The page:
Wednesday, September 26, 2012


 A wood burning stove is perfect for a pot-roast.                                                                                                       Mans

Now that I hopefully have got your attention and the dust has settled, after my naked butt post, I would like to touch on something deadly serious and what it boils down to is SUSTAINABILITY.

The big kettle that goes into the  
Wonder Bag ready for the morning
So here I am, running around foraging, hosting get togethers, writing blogs, making videos and generally having a jolly hockey stix good time, but there is a deeper reason for it all.  I believe that a time will eventually come, when it will be possible for people living in cities to become sustainable in just about all respects, by that I mean with regards to food, energy, water and waste disposal. I don’t believe there is any other alternative, if we are to survive as a global society. I hope to encourage as many of  you as I can to think along these lines.

My mission, as ‘The Urban Hunter Gatherer’, is to try to work towards being as self-sustainable as possible, while living only a 20 minute walk from the very centre of Cape Town. I’m not flippant about my pledge and I don’t expect to make radical inroads into sustainable living, but if each year I’m more sustainable than the one before, then at least I’ll feel I’m moving in the right direction. For me it all starts with food. Why buy imported and unseasonal produce, why jam your massive fridges full with stuff when you end up throwing half of it away. Why not grow our own produce or at least some of it (you don’t need a big area, you know), why not start a compost heap or worm farm, why not reuse your jars, bottles, plastic containers and packets. Wot about a basic grey water system, and rainwater tanks to reduce your sewage output and to reduce your use of municipal water. Then there is cooking and heating with solar energy, using ‘a wonder bag’ and even using a wood burning stove that doubles up as a heater (as long as you use the right woods – I believe this is a sustainable approach). Most of the things I have mentioned, don’t require buckets of money, they are small little changes that most of us can do.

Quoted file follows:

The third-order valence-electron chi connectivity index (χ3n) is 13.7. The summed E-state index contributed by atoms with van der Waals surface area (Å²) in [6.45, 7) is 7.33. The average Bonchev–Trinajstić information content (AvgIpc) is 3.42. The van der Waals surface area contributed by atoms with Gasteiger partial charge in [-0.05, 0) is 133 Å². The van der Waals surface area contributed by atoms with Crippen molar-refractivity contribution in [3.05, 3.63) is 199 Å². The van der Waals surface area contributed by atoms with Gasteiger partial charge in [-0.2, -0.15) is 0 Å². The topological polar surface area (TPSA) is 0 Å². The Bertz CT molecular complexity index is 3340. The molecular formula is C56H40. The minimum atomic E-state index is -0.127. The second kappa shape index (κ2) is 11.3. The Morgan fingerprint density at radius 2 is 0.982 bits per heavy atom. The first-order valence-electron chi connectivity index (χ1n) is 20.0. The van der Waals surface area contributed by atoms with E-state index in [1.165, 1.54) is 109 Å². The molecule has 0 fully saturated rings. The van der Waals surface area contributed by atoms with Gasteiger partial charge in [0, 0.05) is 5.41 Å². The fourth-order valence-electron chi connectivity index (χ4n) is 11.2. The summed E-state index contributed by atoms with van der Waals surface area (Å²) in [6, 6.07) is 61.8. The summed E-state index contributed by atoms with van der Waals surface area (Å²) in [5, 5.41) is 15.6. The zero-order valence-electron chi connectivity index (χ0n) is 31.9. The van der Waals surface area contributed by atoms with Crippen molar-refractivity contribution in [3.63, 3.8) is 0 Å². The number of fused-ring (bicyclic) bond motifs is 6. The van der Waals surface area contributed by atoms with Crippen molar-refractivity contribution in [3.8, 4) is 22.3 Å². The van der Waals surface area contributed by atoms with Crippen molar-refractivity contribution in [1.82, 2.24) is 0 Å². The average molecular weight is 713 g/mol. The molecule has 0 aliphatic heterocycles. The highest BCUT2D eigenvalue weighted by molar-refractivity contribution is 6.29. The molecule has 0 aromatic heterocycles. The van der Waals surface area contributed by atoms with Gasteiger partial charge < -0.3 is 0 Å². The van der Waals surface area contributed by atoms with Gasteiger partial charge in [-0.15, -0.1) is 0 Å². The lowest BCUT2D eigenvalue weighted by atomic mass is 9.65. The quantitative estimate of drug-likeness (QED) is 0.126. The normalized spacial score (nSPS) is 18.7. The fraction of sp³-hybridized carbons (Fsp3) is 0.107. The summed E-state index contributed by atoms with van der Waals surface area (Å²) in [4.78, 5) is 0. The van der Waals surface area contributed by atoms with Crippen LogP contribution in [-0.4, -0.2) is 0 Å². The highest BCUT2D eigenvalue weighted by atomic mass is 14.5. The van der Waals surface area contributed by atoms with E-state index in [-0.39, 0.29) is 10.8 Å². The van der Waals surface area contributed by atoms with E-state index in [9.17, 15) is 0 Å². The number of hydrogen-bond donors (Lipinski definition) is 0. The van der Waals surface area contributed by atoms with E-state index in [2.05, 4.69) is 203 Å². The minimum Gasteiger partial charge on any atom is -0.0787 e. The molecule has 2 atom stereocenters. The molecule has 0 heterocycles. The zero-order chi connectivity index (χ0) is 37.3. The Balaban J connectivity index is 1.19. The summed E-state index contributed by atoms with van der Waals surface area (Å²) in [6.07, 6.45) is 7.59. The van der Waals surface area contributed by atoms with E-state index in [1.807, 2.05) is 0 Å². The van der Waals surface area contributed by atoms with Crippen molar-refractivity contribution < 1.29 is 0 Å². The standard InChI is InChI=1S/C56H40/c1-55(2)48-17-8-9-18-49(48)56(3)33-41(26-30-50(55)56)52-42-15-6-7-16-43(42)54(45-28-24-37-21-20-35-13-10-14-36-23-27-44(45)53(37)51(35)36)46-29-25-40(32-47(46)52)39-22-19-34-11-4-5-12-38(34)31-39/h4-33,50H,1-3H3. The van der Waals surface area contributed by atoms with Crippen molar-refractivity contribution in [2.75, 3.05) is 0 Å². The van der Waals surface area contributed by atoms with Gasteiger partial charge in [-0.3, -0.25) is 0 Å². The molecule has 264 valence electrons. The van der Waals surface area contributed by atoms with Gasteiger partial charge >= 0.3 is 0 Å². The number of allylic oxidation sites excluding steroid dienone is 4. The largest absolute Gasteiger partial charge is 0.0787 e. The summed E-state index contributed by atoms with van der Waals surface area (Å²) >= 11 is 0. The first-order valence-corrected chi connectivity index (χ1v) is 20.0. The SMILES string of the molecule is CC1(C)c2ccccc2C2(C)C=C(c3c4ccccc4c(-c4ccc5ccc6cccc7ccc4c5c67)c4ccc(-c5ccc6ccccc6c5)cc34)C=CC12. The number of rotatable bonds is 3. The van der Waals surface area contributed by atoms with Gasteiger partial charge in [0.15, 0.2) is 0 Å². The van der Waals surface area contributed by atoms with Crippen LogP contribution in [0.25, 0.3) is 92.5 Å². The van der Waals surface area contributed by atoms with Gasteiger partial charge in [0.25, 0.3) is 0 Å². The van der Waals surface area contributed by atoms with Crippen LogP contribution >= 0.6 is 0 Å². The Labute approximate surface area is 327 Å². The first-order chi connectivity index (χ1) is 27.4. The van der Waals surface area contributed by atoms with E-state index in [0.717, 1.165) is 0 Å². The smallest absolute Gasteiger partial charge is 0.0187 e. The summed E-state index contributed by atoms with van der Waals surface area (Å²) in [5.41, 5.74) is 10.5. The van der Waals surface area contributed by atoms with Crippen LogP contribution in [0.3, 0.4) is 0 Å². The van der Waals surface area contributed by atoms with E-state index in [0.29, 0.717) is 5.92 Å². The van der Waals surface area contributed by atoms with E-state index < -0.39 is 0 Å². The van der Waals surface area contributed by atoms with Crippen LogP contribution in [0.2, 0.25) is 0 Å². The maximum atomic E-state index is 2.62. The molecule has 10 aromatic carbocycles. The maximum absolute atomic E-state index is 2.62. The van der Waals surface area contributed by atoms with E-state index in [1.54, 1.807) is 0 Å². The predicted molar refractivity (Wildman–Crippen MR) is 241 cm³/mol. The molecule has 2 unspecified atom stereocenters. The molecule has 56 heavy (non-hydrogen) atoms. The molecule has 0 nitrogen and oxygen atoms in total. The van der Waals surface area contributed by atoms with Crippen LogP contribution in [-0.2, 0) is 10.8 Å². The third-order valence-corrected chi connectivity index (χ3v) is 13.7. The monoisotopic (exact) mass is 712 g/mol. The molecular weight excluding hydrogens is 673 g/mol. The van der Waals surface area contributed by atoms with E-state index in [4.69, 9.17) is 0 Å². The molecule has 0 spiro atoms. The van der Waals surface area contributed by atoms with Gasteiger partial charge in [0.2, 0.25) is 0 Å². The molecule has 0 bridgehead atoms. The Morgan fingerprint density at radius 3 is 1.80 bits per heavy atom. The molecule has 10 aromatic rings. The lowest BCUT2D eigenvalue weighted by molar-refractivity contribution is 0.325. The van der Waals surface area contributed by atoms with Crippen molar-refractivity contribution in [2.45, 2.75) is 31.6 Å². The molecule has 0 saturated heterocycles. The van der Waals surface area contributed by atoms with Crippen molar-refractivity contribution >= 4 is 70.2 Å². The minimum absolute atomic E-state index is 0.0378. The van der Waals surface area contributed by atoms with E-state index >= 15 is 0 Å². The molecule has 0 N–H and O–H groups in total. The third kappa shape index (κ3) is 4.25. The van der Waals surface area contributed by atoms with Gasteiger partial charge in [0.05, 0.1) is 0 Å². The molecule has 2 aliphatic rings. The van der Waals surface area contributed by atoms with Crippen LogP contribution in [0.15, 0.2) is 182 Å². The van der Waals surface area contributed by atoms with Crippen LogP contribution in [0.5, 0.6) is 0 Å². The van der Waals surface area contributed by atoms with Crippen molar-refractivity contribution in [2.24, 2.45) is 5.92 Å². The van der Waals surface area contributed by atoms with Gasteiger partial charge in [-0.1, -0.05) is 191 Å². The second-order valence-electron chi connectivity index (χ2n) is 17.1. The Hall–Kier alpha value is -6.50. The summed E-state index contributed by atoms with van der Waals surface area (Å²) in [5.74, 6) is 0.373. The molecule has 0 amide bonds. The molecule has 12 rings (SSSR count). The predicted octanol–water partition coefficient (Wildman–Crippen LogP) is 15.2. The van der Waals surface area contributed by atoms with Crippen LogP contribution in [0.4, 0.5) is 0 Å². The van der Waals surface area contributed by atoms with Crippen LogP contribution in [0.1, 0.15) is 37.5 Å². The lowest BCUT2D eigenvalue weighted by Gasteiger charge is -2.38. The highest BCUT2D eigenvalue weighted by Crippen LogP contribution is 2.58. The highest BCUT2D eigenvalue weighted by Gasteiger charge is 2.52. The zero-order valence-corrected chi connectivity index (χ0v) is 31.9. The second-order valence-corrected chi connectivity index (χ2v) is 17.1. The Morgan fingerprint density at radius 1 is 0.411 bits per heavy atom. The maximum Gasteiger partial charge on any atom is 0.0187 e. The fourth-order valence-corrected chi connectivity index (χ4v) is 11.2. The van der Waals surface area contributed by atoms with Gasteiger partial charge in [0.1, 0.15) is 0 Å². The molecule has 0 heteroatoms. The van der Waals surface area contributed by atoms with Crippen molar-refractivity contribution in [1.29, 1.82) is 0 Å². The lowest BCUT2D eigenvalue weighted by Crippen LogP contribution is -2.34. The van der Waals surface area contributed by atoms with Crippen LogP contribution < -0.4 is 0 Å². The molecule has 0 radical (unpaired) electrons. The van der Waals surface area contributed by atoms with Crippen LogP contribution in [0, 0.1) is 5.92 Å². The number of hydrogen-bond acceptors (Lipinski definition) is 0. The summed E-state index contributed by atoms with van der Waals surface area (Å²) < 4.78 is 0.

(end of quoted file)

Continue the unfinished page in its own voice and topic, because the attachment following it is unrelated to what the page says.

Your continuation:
The Wonder Bag, awesome for rice, beens, slow-cook stews etc.      Me
Me mate Dave's solar cooker that he lent me. It's brilliant.               Mans
Yes, dealing with all this stuff is a little more time consuming than taking the consumer approach, but it's rather rewarding and in any case we all need to slow down, don't we?

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